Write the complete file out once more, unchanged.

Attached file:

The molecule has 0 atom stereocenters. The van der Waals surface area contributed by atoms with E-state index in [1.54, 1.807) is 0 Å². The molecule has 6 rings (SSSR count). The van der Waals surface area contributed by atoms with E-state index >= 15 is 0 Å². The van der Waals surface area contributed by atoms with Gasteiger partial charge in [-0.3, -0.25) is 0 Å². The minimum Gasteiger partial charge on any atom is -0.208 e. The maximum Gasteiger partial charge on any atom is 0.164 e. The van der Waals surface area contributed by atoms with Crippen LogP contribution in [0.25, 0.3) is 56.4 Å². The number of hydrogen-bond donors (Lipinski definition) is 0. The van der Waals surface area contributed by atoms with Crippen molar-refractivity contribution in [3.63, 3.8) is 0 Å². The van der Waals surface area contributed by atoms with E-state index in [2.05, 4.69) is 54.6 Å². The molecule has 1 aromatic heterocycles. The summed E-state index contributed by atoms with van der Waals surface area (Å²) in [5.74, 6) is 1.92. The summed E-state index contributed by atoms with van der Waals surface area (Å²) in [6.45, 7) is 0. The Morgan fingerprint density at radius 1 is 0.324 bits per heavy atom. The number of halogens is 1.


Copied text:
The molecule has 0 atom stereocenters. The van der Waals surface area contributed by atoms with E-state index in [1.54, 1.807) is 0 Å². The molecule has 6 rings (SSSR count). The van der Waals surface area contributed by atoms with E-state index >= 15 is 0 Å². The van der Waals surface area contributed by atoms with Gasteiger partial charge in [-0.3, -0.25) is 0 Å². The minimum Gasteiger partial charge on any atom is -0.208 e. The maximum Gasteiger partial charge on any atom is 0.164 e. The van der Waals surface area contributed by atoms with Crippen LogP contribution in [0.25, 0.3) is 56.4 Å². The number of hydrogen-bond donors (Lipinski definition) is 0. The van der Waals surface area contributed by atoms with Crippen molar-refractivity contribution in [3.63, 3.8) is 0 Å². The van der Waals surface area contributed by atoms with E-state index in [2.05, 4.69) is 54.6 Å². The molecule has 1 aromatic heterocycles. The summed E-state index contributed by atoms with van der Waals surface area (Å²) in [5.74, 6) is 1.92. The summed E-state index contributed by atoms with van der Waals surface area (Å²) in [6.45, 7) is 0. The Morgan fingerprint density at radius 1 is 0.324 bits per heavy atom. The number of halogens is 1.